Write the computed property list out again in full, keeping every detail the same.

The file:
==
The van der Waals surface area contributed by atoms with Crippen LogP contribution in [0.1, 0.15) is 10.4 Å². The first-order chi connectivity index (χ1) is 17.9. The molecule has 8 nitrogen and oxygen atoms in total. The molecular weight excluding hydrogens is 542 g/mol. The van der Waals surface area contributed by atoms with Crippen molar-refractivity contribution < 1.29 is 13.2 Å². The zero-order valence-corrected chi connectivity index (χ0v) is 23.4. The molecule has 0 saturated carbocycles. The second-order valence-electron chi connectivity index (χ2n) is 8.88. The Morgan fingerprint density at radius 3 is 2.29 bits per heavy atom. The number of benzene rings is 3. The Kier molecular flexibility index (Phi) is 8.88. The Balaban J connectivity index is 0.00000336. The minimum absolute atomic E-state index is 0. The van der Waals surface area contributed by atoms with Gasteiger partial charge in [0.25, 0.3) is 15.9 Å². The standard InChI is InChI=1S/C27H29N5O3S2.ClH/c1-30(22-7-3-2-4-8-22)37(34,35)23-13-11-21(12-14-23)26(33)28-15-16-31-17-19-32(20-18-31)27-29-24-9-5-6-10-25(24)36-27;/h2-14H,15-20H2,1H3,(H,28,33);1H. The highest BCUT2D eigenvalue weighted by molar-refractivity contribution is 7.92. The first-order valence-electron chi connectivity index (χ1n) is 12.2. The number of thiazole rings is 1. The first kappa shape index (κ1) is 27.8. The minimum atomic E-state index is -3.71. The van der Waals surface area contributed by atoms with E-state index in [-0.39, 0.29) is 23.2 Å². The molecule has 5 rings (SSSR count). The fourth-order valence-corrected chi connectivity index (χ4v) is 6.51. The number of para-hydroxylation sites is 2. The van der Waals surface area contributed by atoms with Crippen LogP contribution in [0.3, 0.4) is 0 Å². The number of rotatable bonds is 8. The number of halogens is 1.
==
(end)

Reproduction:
The van der Waals surface area contributed by atoms with Crippen LogP contribution in [0.1, 0.15) is 10.4 Å². The first-order chi connectivity index (χ1) is 17.9. The molecule has 8 nitrogen and oxygen atoms in total. The molecular weight excluding hydrogens is 542 g/mol. The van der Waals surface area contributed by atoms with Crippen molar-refractivity contribution < 1.29 is 13.2 Å². The zero-order valence-corrected chi connectivity index (χ0v) is 23.4. The molecule has 0 saturated carbocycles. The second-order valence-electron chi connectivity index (χ2n) is 8.88. The Morgan fingerprint density at radius 3 is 2.29 bits per heavy atom. The number of benzene rings is 3. The Kier molecular flexibility index (Phi) is 8.88. The Balaban J connectivity index is 0.00000336. The minimum absolute atomic E-state index is 0. The van der Waals surface area contributed by atoms with Gasteiger partial charge in [0.25, 0.3) is 15.9 Å². The standard InChI is InChI=1S/C27H29N5O3S2.ClH/c1-30(22-7-3-2-4-8-22)37(34,35)23-13-11-21(12-14-23)26(33)28-15-16-31-17-19-32(20-18-31)27-29-24-9-5-6-10-25(24)36-27;/h2-14H,15-20H2,1H3,(H,28,33);1H. The highest BCUT2D eigenvalue weighted by molar-refractivity contribution is 7.92. The first-order valence-electron chi connectivity index (χ1n) is 12.2. The number of thiazole rings is 1. The first kappa shape index (κ1) is 27.8. The minimum atomic E-state index is -3.71. The van der Waals surface area contributed by atoms with E-state index in [-0.39, 0.29) is 23.2 Å². The molecule has 5 rings (SSSR count). The fourth-order valence-corrected chi connectivity index (χ4v) is 6.51. The number of para-hydroxylation sites is 2. The van der Waals surface area contributed by atoms with Crippen LogP contribution in [0.3, 0.4) is 0 Å². The number of rotatable bonds is 8. The number of halogens is 1.